Goodwill Between North Korea and China Will Not Last

By Anthony Tokarz
Staff Writer

North Korea’s missile test on February 12 brought the country back into the international spotlight — right where the hermit state’s leader, the eccentric Kim Jong-un, wants it. As the editors of Slate note, Kim most likely hopes to develop the nation’s nuclear weapons program to stir fear worldwide and to deter attacks by North Korea’s foes. North Korean leadership has feared a U.S. or an Allied invasion since the Korean Armistice Agreement, which calls for a yet-to-be-settled “final peaceable solution” and the formal conclusion of hostilities. This reality contributes to the deep insecurity of the North Korean state that compels Kim to eliminate both real and perceived rivals in a bid to consolidate power.

The assassination of Kim’s estranged brother, the Disneyland-loving Kim Jong-Nam, in Malaysia has proven the dictator’s paranoia. According to The New York Times, the assassination could not have occurred without the explicit order of the current dictator. Taken together, both the missile test and the assassination speak to the emergence of some novel pattern of North Korean behavior; however, observers need only concern themselves with wondering why this is happening, and how long it will last.

The foremost explanation is that China, North Korea’s only ally, has loosened the nation’s leash to see how world leaders, especially the new U.S. president, would react. President Xi Jinping of China has cultivated a cool relationship with Kim Jong-un, though the two have yet to meet or speak directly.

Meanwhile, the flow of goods — mostly food, fuel, military equipment, and select luxury goods for the nation’s military elites — across the Chinese border into North Korea has persisted without obstruction. Several Chinese banks manage the assets of the North Korean military class, and Chinese farms and firms rely on their southern neighbor for a stable flow of trade. The Chinese government controls North Korea by regulating the flow of these resources — North Korea’s obedience is met with increased aid and trade, and recalcitrance with deprivation.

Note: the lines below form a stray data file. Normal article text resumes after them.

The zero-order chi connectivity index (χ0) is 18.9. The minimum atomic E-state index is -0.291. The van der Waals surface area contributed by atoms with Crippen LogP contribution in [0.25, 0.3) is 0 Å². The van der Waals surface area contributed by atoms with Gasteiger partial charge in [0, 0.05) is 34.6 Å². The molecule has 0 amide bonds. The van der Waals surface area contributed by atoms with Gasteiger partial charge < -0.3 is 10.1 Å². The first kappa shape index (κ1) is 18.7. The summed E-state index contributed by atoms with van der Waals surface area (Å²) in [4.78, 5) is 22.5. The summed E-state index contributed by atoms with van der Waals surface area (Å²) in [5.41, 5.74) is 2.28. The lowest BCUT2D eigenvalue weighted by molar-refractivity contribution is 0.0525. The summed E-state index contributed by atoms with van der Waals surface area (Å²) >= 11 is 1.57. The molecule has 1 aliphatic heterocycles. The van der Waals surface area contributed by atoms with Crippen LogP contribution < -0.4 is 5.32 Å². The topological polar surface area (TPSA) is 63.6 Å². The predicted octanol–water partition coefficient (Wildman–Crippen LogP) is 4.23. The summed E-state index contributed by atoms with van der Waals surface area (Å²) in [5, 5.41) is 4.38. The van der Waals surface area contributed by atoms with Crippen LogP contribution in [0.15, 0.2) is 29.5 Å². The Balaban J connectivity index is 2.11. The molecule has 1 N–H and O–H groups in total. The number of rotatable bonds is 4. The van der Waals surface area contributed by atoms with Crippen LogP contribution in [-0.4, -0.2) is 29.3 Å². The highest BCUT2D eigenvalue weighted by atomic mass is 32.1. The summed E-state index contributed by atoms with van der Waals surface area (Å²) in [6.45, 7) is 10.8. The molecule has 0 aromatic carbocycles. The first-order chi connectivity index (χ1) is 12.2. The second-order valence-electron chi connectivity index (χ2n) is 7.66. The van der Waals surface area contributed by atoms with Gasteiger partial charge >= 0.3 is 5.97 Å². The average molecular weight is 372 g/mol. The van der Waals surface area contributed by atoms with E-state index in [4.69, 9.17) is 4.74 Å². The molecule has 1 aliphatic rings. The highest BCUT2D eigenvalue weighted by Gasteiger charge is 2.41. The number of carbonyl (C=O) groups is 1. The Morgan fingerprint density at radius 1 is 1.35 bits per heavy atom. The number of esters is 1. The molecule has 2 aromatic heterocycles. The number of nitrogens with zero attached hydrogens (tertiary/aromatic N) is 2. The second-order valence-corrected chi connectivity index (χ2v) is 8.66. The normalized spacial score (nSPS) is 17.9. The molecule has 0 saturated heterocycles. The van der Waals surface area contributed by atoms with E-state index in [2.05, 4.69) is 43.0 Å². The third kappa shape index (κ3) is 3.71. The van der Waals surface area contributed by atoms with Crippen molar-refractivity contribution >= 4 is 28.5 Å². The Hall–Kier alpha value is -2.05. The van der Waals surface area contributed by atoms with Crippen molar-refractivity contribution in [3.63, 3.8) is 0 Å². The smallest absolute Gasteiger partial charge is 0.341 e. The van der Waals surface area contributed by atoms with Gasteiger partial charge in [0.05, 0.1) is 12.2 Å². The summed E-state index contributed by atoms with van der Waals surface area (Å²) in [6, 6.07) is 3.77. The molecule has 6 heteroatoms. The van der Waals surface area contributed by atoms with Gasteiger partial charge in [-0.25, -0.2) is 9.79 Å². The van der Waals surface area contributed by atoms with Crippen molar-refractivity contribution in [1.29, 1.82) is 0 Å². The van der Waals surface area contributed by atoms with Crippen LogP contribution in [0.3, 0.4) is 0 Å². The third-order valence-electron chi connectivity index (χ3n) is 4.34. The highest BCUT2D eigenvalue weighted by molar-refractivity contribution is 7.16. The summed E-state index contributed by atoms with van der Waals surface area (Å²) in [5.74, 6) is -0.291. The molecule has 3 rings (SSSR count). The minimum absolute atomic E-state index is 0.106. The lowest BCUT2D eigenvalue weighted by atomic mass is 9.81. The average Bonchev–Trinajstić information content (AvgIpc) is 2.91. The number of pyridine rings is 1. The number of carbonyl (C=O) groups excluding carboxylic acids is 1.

However, China remains mindful that cutting off commerce could create a humanitarian crisis, forcing millions of North Korean refugees to flee to China, or the collapse of the regime altogether. The latter scenario would undermine all of China’s regional interests, as it would allow the U.S. and its allies to either seize control of North Korean territory and saddle right up to the Chinese border, or, worse, allow the U.S. and its allies to redeploy forces to strategic bases in Japan and around the South China Sea.

In essence, China, already insecure about Western incursion into its territory, manipulates the insecurity of the Kim Jong-Un regime to keep the U.S. and its allies at bay. North Korea’s unique isolation from the global economy, institutions, and mainstream diplomatic channels allows it to lead provocation campaigns at low political and economic cost. It hopes to sow insecurity among its foes, especially within the new U.S. administration. By testing another nuclear warhead-equipped missile and promising the prompt development of intercontinental-range missiles, Kim Jong-Un hopes to raise his profile in the West among his powerful foes. His order to assassinate his half-brother complements this provocation by signaling to his weaker regional foes that his power extends well into their territory. These nations now await the response of the United States in order to align their policies.

So how should the world respond? The National Interest has long reported on South Koreans’ disinclination toward war with their northern neighbor, and the U.S. should not risk its people and treasure to confront North Korea’s nuclear military alongside the Chinese military. A U.S.-China conflict in the region could only precipitate a cold war or nuclear confrontation. Instead, the U.S. and its allies should convene, especially those closest to North Korea and China, and impose heavy sanctions against every Chinese firm and institution that does business with North Korea. This will send two clear messages: the United States’ Asian allies have an important role to play in safeguarding the security of their region, and the U.S. will only continue to raise the cost of Chinese cooperation with North Korea. This will either force North Korea to retreat, or perhaps even treat Kim Jong-Un to a taste of his brother’s last breaths.

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